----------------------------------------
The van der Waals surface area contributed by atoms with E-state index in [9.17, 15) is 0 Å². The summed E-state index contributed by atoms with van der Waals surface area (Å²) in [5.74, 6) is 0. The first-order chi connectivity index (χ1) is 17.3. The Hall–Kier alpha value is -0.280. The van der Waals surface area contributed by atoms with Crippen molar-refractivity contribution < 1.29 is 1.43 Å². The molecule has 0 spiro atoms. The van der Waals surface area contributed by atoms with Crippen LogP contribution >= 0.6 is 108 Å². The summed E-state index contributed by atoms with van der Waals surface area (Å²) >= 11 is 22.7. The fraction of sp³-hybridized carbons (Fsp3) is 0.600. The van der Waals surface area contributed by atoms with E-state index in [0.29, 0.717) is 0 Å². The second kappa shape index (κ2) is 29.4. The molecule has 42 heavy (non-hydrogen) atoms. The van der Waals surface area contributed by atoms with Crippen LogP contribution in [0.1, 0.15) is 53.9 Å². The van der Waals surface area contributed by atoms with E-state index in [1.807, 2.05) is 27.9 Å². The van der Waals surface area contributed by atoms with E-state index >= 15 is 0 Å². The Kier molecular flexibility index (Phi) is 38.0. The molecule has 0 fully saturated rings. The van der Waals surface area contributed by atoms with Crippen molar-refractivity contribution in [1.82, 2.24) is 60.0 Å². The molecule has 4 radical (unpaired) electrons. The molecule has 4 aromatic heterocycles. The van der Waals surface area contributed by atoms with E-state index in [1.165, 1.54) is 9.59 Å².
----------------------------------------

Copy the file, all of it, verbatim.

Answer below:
The van der Waals surface area contributed by atoms with E-state index in [9.17, 15) is 0 Å². The summed E-state index contributed by atoms with van der Waals surface area (Å²) in [5.74, 6) is 0. The first-order chi connectivity index (χ1) is 17.3. The Hall–Kier alpha value is -0.280. The van der Waals surface area contributed by atoms with Crippen molar-refractivity contribution < 1.29 is 1.43 Å². The molecule has 0 spiro atoms. The van der Waals surface area contributed by atoms with Crippen LogP contribution >= 0.6 is 108 Å². The summed E-state index contributed by atoms with van der Waals surface area (Å²) >= 11 is 22.7. The fraction of sp³-hybridized carbons (Fsp3) is 0.600. The van der Waals surface area contributed by atoms with E-state index in [0.29, 0.717) is 0 Å². The second kappa shape index (κ2) is 29.4. The molecule has 42 heavy (non-hydrogen) atoms. The van der Waals surface area contributed by atoms with Crippen LogP contribution in [0.1, 0.15) is 53.9 Å². The van der Waals surface area contributed by atoms with E-state index in [1.807, 2.05) is 27.9 Å². The van der Waals surface area contributed by atoms with E-state index >= 15 is 0 Å². The Kier molecular flexibility index (Phi) is 38.0. The molecule has 0 fully saturated rings. The van der Waals surface area contributed by atoms with Crippen molar-refractivity contribution in [1.82, 2.24) is 60.0 Å². The molecule has 4 radical (unpaired) electrons. The molecule has 4 aromatic heterocycles. The van der Waals surface area contributed by atoms with E-state index in [1.165, 1.54) is 9.59 Å².